Black mold symptoms vary dramatically from person to person, as different species of mold produce different toxins, and each toxin can produce a variety of different symptoms. Research proves without question that sickness and disease related to black mold is a real concern. By nature, molds are everywhere, and mold spores are common place in most households and workplaces; however, when spores are present in larger quantities, they can become harmful to humans, causing symptoms related to mold allergies and respiratory problems.
Exposure to black mold does not always cause symptoms in everyone and some people are more sensitive to mold than others. When sensitive to types of molds, people may experience symptoms such as nasal stuffiness, eye irritation, wheezing, or skin irritation. More prone to black mold symptoms are workers exposed to large amounts of mold in occupational settings, for example, farmers working around moldy hay. More severe symptoms may include fever and shortness of breath. Immune compromised individuals, as well as individuals with chronic lung diseases, like chronic obstructive pulmonary disease (COPD), are at increased risk for infections and may develop fungal infections in their lungs.
Harmful poisons called “Mycotoxins” may be produced either before or after exposure to humans, potentially causing toxicity. Once exposed, mold continues to develop inside of you and percolate throughout your body with each passing day. The more time that passes between inhaled or ingested mold spores and proper diagnosis and black mold treatment, the more mold colonies will continue to expand and release harmful toxins into your body. As a result, black mold symptoms in humans become more severe and ultimately more harmful.
The most common, and least severe of black mold symptoms related to high levels of airborne mold spores, include: sneezing, itching skin, redness and skin irritation, irritation of the eyes, nose and throat, sinus congestion and other respiratory problems, and persistent headaches. Because these symptoms of black mold are commonly caused by other various conditions, such as flu, cold, or seasonal allergies, the attribution to black mold can often be difficult to diagnose.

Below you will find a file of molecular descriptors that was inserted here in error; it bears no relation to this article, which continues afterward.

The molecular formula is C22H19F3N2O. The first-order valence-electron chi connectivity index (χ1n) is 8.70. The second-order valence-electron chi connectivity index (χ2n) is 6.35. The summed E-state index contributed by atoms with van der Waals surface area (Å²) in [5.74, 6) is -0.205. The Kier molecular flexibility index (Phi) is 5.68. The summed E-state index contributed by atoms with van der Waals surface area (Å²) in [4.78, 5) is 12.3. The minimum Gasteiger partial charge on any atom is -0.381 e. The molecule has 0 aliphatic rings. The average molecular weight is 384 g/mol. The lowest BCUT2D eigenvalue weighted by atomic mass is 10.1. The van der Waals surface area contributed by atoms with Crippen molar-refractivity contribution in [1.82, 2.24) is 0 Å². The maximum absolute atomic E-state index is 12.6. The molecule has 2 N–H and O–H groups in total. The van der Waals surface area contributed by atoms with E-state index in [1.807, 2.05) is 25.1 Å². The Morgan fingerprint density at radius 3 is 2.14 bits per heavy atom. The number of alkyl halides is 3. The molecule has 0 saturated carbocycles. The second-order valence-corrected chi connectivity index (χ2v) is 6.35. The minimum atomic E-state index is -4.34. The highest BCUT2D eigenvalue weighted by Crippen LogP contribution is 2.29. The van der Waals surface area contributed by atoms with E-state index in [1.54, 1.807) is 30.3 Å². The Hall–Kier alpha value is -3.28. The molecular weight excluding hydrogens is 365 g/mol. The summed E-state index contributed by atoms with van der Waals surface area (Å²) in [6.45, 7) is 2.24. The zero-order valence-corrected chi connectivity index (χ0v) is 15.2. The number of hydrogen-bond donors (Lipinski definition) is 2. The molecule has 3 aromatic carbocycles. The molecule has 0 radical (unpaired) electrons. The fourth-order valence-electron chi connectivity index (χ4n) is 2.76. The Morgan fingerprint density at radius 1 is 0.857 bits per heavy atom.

The amount of time exposed to a mold contaminated environment is typically proportional to the severity and permanence of black mold health risks for humans. More severe symptoms of black mold include: constant headaches, nose bleeds, fatigue, breathing disorders, coughing up blood or debris, nausea, diarrhea, vomiting, loss of appetite, weight loss, hair loss, skin rashes, open sores on the skin, short-term memory loss, neurological and nervous disorders, sexual dysfunction, swollen glands, sudden asthma attacks or breathing disorders, ear infections and pain, chronic sinus infections, chronic bronchitis, and joint and muscle pains.
In addition to the symptoms listed above, there are other less common, but more severe symptoms of black mold, such as: feelings of anxiety or depression, panic attacks, hearing loss, loss of vision (blindness), long-term memory loss, infertility and miscarriage, brain damage, Fibromyalgia, bleeding from the lungs, cancer, heart attack, developmental delays, jaundice, tremors, rectal bleeding, stomach ulcers, destruction of brain tissue and in even death in the most extreme cases. It is important to remember that there are thousands of different species of mold that can cause a wide range of black mold symptoms in humans, and these symptoms vary dramatically from person to person. Because of this, it is always best to consult with a doctor or physician when any of the above symptoms are noticed.